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You’re more likely to buy from your phone when you’re commuting

An excerpt from the new book “Tap: Unlocking the Mobile Economy.”

Chi Wei Chan / Getty Images

This essay is excerpted from the book “Tap: Unlocking the Mobile Economy.”


When I think of crowdedness in any given context, it immediately conjures a lot of negative perceptions in my mind. I imagine people in airports, train stations, shopping malls, stadiums and subway trains jostling, elbow to elbow, for an extra inch of space.

How do people respond when they are in these unpleasant crowds, the ones we don’t want to join? Our reaction in shopping malls and similar environments is clear. Crowds have been shown to make us want to escape. In retail settings it can provoke negative attitudes toward the store. Hence, historically crowdedness has been undesirable, at least for firms trying to sell.

But is it possible that there can be a silver lining in this dark crowd? Can firms use crowdedness to create a new kind of force? If so, what can be the key ingredient behind this crowdedness force?

In a study we published in 2016, my colleagues and I cooperated with one of the world’s largest telecom providers to test this idea in a major subway system. The underground subway in that city (it was in China) is equipped with mobile signal receivers and allows a passenger to use his or her mobile device throughout the course of a commute.

Our goal was to test how crowdedness affects a consumer’s responsiveness to mobile advertisements. We defined crowdedness as the number of people per square meter. If you don’t ride a subway but you have tiled floor nearby, you can get a sense for this by standing at the center of a three-foot-by-three-foot section of typical vinyl or linoleum tiles and imagining yourself surrounded by more and more people.

For each day of our study, we sent advertisements for various services at five different times, each corresponding roughly to a typical phase in a day’s cycle. Within each time cycle, the provider sent text messages to two or three trains, for a total of 14 trains a day. Because the average subway commute is 30 minutes, the reply time was restricted to 20 minutes to ensure that most commuters would respond to the text message while still in transit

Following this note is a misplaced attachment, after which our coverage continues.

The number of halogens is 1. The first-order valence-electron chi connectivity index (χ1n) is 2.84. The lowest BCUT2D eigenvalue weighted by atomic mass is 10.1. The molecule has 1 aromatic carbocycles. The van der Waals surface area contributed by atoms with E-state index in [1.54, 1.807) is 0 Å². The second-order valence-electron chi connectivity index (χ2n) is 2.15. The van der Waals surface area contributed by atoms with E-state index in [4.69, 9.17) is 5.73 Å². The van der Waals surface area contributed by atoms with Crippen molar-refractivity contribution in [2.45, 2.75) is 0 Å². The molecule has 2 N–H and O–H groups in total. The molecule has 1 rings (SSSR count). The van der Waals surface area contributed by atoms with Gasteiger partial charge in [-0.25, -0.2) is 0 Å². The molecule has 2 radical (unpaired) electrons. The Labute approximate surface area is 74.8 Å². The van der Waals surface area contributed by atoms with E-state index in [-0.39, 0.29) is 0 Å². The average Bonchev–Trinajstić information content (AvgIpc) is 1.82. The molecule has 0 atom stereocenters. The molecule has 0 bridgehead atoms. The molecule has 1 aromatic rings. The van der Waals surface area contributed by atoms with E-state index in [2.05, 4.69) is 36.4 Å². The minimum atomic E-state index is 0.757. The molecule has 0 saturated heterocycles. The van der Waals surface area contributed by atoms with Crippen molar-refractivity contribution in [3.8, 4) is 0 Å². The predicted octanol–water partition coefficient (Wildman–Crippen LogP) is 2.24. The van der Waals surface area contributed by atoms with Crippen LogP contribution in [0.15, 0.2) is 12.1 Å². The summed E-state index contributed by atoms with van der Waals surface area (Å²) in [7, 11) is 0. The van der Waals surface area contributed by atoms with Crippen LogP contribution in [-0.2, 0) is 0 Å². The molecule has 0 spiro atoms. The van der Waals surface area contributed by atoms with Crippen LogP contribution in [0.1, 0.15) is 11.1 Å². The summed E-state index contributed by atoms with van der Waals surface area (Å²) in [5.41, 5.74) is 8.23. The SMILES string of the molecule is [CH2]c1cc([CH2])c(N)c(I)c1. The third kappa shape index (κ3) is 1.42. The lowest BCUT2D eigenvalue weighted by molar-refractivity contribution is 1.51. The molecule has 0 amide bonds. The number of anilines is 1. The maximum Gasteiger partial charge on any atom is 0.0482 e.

The Wi-Fi sensors in the city’s subway system would enable passengers to have Internet access and allow us to test their responsiveness to mobile offers as the number of people per square meter increased. In theory, there may be an upper bound. If you invite a half dozen of your colleagues to stand on that three-by-three section of tile with you, you may not be able to retrieve your phone from your pocket, let alone use it for any advanced function. In Tokyo, the cramming can reach 11 passengers per square meter. In Hong Kong, authorities are considering removing seats from subway trains to give commuters “more room to interact with their devices.” In the city of our study, however, the highest level of crowding we observe is five passengers per square meter, so that would be the upper limit.

The results suggest that, counterintuitively, commuters in crowded subway trains are about twice as likely to respond to a mobile offer by making a purchase vis-à-vis those in non-crowded trains. The response rate across the entire sample was five times higher than the average response rate of mobile coupons and twice the response rate for location-based mobile coupons.